Benjamin Pratt
1710 – 1717 (c.1669- 1721)

The son of a landowner, Benjamin Pratt was born in Garradice, County Meath in 1669.1 He graduated from Trinity College in 1692, and was elected Fellow the following year.  In 1710 he was appointed Provost on the recommendation of his predecessor, Provost Peter Browne, who had been invited by the Queen to make the nomination. As Swift noted, the provostship was ‘one of the great employments of Ireland’ and although the Queen reserved it for her personal dispensation, she would also have expected a recommendation from her viceroy in Ireland, the Duke of Ormonde.2 Pratt was well placed to secure this for he was domestic chaplain to the Duke, who was also Chancellor, although Wharton, Ormonde’s predecessor as viceroy, had tried unsuccessfully to block this appointment.  A time of unrelenting feud and faction inside and outside the College, the accession of George I in August 1714 tipped the balance irrevocably in favour of the Whigs. Pratt moved freely in high society, both in Dublin and in London, and this allowed his political enemies to undermine his position. 3 Although he was not an active Jacobite his strong Tory sympathies led him into Jacobite circles, and in 1717 he was induced to resign the Provostship by the threat of a commission of inquiry.  For the last four years of his life he was Dean of Down.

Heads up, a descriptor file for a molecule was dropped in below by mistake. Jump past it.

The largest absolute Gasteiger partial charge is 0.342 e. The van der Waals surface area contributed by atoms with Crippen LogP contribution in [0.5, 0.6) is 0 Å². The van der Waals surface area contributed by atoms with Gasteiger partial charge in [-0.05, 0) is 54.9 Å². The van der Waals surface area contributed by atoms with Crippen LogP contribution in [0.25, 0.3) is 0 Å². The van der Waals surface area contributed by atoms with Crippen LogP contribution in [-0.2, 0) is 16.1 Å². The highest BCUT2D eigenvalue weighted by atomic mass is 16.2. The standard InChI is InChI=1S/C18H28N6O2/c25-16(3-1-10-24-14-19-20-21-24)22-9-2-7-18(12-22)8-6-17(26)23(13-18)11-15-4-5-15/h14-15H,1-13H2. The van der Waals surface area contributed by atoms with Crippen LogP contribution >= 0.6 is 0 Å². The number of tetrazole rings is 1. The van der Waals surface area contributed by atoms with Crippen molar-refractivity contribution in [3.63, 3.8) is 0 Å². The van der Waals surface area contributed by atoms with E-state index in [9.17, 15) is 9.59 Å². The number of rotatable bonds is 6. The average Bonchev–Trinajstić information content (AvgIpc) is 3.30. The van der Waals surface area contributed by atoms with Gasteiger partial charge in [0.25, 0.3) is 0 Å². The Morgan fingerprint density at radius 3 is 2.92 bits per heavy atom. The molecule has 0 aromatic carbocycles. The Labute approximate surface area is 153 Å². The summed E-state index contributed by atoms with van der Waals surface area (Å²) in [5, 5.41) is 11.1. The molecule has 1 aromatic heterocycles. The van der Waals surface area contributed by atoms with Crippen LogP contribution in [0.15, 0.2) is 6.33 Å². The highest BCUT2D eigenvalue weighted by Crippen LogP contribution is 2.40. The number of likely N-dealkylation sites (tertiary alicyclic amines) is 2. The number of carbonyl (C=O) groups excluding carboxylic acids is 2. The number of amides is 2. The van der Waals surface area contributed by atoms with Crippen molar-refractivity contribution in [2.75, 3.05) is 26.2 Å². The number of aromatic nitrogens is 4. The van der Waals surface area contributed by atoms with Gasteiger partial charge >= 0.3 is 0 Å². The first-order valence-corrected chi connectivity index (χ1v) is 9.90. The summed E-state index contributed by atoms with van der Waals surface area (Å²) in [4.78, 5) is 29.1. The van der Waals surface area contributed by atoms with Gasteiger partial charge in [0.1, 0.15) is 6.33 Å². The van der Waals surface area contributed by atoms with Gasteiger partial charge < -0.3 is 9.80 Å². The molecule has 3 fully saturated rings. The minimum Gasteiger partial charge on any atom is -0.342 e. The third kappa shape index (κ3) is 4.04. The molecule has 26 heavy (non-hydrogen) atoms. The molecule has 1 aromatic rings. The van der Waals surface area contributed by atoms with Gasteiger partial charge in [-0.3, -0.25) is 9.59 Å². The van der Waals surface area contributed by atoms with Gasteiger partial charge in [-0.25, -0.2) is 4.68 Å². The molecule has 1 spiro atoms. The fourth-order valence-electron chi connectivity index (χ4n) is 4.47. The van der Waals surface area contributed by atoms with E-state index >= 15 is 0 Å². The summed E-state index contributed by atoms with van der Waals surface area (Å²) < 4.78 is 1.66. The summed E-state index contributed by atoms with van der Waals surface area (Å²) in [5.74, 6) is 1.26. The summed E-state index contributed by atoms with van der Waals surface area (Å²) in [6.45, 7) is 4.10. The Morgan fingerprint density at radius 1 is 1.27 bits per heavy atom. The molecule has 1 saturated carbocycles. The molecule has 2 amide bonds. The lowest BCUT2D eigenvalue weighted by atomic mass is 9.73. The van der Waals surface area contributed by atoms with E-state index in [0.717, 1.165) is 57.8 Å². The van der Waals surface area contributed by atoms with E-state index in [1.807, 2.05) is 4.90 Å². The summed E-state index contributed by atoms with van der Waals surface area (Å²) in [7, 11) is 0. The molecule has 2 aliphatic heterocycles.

Painting Details

By an unknown artist
Oil on canvas

  1. Anne Crookshank and David Webb, Paintings and Sculptures in Trinity College Dublin (Dublin, 1990), p. 111.
  2. J.V. Luce, Trinity College Dublin, The First 400 Years (Dublin, 1992) pp 39-41.
  3. Anne Crookshank and David Webb, Paintings and Sculptures in Trinity College Dublin (Dublin, 1990), p. 111.